The Tanzania Coffee Research Institute (TaCRI) is an example of a research and development-focused organization intent on upgrading the quality of Tanzanian products. With 90% of the national coffee crop destined for exportation, TaCRI is experimenting with higher-quality strains. At the same time, the Tanzania Coffee Board is smartly working with a Geneva-based organization to establish a Tanzanian intellectual property system for coffee so that it can be protected and branded, and can ultimately compete with higher-profile Kenyan and Colombian coffee. This segment has remarkable potential for expansion, and opportunities for large-scale coffee plantations are increasingly promising in Mbeya, Iringa, Kigoma, and northern Arusha.


Aside from opportunities to advance farming and cultivation methods, there are whole segments that have been largely overlooked to date. One such example is in floriculture, a high value area that has been extremely successful in countries such as Ecuador. There are plans to open flower farms in the Usambara, Iringa, Mbeya, Kagera, Arusha, Kilimanjaro, and Morogoro regions, with lowland flower farming potential in Tanga, Dar es Salaam, Mtwara, and Lindi, according to the Ministry of Agriculture. However, for export-driven, delicate products such as flowers, major investment is required to ensure that infrastructure is available. A ban on Tanzanian flowers being transported through Nairobi, stemming from a reported pest problem, was overturned in 2013, allowing producers to start rebuilding relationships with former clients. Floriculture now has a chance to gain ground.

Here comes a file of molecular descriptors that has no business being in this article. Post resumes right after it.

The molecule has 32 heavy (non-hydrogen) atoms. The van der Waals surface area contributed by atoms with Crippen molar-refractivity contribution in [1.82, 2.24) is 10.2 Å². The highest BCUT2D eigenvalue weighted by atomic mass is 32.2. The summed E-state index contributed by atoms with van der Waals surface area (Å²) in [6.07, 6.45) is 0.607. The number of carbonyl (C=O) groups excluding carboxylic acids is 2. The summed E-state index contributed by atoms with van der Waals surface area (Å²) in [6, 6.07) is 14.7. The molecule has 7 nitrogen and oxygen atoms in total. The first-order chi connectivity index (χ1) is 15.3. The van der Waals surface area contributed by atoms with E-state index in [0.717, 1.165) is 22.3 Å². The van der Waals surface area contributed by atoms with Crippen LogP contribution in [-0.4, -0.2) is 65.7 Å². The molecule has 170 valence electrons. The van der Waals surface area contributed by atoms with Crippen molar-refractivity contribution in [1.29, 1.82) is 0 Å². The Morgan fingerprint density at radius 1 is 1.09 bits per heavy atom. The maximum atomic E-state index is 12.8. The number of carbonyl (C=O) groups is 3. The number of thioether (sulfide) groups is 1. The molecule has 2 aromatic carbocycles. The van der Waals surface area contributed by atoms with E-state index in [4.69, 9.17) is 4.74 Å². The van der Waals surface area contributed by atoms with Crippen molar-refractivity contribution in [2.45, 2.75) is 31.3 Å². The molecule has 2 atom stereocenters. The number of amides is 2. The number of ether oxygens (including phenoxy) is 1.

The Ministry of Agriculture and Food Security offer a number of investment incentives specifically for the sector. These include zero-rated duty on capital goods and products such as fertilizer, pesticides, and herbicides, zero-rated VAT on agricultural exports and domestically produced input products, and reasonable corporate and withholding tax rates on dividends.


Tanzania's fishing prospects are also good, with huge potential for formal development. Over the past decade, fish and fishery product exports have dropped, and the sector was already contributing less than 3% to the national economy. Fortunately for Tanzania's approximately 180,000 registered fishermen, recent developments show that international partners are willing to make committed investments to the industry. As part of the China-Africa Fishery Cooperation Plan, China plans to engage in the Tanzanian sector in order to realize its full potential, and estimates its potential worth at up to $6 billion annually. Over the course of 2013, discussions advanced, and in October the Tanzanian Minister for Industry and Trade, Dr Abdallah Kigoda, announced that a new market had been won in China for Tanzanian fish products. This is an important step for the industry, and signifies a renewed global appreciation of the quality of Tanzanian products, which could reverse the unimpressive development of the industry thus far.

Tanzania's agricultural sector is overflowing with opportunity. And despite a notable level of technical inefficiency in methods of production and tools, it is just a question of time and money. With well-placed investment, the continued shrewd allocation of public funds to support food security initiatives, and effective partitioning of arable land, Tanzania has the potential to become a significant regional exporter of agricultural products. The refining of standards and quality control is creating a viable sector, and one that will play a key role in the country's 2025 goal of raising the living standards of its citizens.